Dealing with change


Listen to the wind, it will tell you all you need to know.

Someone told me that once, but I didn’t understand at the time.

Listen to the underside of the stories and rumours at work. Sift, evaluate and somewhere inside there are the clues you need to be ahead of the game.

Oh how easy it sounds, and sometimes how hard to achieve.

Someone caught on the hop by big changes elsewhere that impact on our project timelines and deliverables (and costs) either didn’t listen or wasn’t around for the hints. Now because I reacted positively, having thought it all through before the time, they want me to coach them.

How do you teach experience?

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14 thoughts on “Dealing with change

  1. try listening? the thing about listening to someone is sometimes they just hear themselves properly for the first time – you are more of a catalyst than an agent – than they experience something new.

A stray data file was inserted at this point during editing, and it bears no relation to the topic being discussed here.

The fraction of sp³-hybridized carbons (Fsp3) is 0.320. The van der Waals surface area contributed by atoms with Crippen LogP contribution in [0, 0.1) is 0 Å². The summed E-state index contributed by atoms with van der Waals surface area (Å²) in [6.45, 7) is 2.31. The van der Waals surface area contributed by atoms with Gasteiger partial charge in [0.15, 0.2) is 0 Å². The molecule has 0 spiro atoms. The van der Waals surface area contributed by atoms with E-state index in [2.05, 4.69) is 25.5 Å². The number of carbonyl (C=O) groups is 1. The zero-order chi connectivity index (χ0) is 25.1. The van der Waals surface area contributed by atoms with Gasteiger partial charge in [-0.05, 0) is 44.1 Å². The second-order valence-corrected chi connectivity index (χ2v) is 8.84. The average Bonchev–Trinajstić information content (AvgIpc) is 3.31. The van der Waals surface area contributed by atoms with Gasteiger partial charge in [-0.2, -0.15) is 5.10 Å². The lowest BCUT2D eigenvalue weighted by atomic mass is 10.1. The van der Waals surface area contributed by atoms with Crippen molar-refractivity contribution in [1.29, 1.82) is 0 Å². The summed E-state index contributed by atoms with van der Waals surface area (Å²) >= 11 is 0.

what a good question though – enjoy the trying however it turns out

    1. A new role for them after a promotion, battling with some elements. And of course having a project manager old enough to be your mother adds a level of difficulty for them

      1. the Gibbs reflective cycle is the one I know best and is used in nursing where a nurse uses the cycle to explore a situation… what went well, what could I have done differently etc, either independently or with the support of a supervisor.

        there’s a fair bit out there on the net about reflection in practice, and having had a brief look this one seems to give a clear outline
        http://distributedresearch.net/wiki/index.php/Gibbs_reflective_Cycle

  2. Sidey, I have never learnt it. I have an almost Asperger’s inability to read the signals, lost in my own world. Yet I manage people quite well, for one reason: I have learnt to have someone talented at reading the signs nearby, and I make it clear that I will listen to what they have to say. I can never learn experience: but I can keep those who have that skill close.

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